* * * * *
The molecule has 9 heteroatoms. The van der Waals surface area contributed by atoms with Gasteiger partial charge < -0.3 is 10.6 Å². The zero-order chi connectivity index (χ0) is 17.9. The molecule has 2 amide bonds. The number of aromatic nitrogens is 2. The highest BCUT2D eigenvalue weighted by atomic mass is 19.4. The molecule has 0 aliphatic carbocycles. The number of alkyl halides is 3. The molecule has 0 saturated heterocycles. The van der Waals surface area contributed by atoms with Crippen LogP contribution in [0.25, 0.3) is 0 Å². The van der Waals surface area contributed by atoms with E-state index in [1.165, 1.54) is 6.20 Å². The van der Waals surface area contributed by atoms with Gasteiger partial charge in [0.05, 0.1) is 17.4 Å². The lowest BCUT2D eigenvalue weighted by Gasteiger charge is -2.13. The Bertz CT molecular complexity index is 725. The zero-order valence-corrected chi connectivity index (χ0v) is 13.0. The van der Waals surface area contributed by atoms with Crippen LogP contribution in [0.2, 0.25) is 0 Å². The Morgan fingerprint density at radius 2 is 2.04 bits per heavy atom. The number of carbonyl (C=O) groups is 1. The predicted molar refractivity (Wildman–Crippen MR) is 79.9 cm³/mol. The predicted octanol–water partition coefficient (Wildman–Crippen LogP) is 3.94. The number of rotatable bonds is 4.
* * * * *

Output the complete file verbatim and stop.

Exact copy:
The molecule has 9 heteroatoms. The van der Waals surface area contributed by atoms with Gasteiger partial charge < -0.3 is 10.6 Å². The zero-order chi connectivity index (χ0) is 17.9. The molecule has 2 amide bonds. The number of aromatic nitrogens is 2. The highest BCUT2D eigenvalue weighted by atomic mass is 19.4. The molecule has 0 aliphatic carbocycles. The number of alkyl halides is 3. The molecule has 0 saturated heterocycles. The van der Waals surface area contributed by atoms with Crippen LogP contribution in [0.25, 0.3) is 0 Å². The van der Waals surface area contributed by atoms with E-state index in [1.165, 1.54) is 6.20 Å². The van der Waals surface area contributed by atoms with Gasteiger partial charge in [0.05, 0.1) is 17.4 Å². The lowest BCUT2D eigenvalue weighted by Gasteiger charge is -2.13. The Bertz CT molecular complexity index is 725. The zero-order valence-corrected chi connectivity index (χ0v) is 13.0. The van der Waals surface area contributed by atoms with Crippen LogP contribution in [0.2, 0.25) is 0 Å². The Morgan fingerprint density at radius 2 is 2.04 bits per heavy atom. The number of carbonyl (C=O) groups is 1. The predicted molar refractivity (Wildman–Crippen MR) is 79.9 cm³/mol. The predicted octanol–water partition coefficient (Wildman–Crippen LogP) is 3.94. The number of rotatable bonds is 4.